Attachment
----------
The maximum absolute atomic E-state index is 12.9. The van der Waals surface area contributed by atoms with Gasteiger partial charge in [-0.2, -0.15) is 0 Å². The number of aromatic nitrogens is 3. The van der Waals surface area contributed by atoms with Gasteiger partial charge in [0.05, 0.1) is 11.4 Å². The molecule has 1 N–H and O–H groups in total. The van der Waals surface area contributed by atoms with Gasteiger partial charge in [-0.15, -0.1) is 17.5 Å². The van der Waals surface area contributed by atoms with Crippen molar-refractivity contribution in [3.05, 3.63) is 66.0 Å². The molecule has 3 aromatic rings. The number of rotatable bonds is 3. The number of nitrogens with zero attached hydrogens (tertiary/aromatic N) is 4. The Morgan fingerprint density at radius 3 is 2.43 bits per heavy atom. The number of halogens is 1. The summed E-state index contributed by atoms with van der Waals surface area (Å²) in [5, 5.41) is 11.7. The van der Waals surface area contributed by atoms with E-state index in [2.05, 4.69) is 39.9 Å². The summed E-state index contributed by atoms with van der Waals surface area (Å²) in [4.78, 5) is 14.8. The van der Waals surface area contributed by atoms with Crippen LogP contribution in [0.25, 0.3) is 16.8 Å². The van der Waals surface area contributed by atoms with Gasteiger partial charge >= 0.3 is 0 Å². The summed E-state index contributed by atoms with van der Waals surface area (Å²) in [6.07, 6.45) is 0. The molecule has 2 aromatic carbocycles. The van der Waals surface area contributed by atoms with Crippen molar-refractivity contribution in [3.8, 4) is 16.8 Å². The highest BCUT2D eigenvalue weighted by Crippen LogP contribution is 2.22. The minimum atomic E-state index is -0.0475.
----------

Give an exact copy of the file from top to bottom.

The maximum absolute atomic E-state index is 12.9. The van der Waals surface area contributed by atoms with Gasteiger partial charge in [-0.2, -0.15) is 0 Å². The number of aromatic nitrogens is 3. The van der Waals surface area contributed by atoms with Gasteiger partial charge in [0.05, 0.1) is 11.4 Å². The molecule has 1 N–H and O–H groups in total. The van der Waals surface area contributed by atoms with Gasteiger partial charge in [-0.15, -0.1) is 17.5 Å². The van der Waals surface area contributed by atoms with Crippen molar-refractivity contribution in [3.05, 3.63) is 66.0 Å². The molecule has 3 aromatic rings. The number of rotatable bonds is 3. The number of nitrogens with zero attached hydrogens (tertiary/aromatic N) is 4. The Morgan fingerprint density at radius 3 is 2.43 bits per heavy atom. The number of halogens is 1. The summed E-state index contributed by atoms with van der Waals surface area (Å²) in [5, 5.41) is 11.7. The van der Waals surface area contributed by atoms with E-state index in [2.05, 4.69) is 39.9 Å². The summed E-state index contributed by atoms with van der Waals surface area (Å²) in [4.78, 5) is 14.8. The van der Waals surface area contributed by atoms with Crippen LogP contribution in [0.25, 0.3) is 16.8 Å². The van der Waals surface area contributed by atoms with Gasteiger partial charge >= 0.3 is 0 Å². The summed E-state index contributed by atoms with van der Waals surface area (Å²) in [6.07, 6.45) is 0. The molecule has 2 aromatic carbocycles. The van der Waals surface area contributed by atoms with Crippen molar-refractivity contribution in [3.8, 4) is 16.8 Å². The highest BCUT2D eigenvalue weighted by Crippen LogP contribution is 2.22. The minimum atomic E-state index is -0.0475.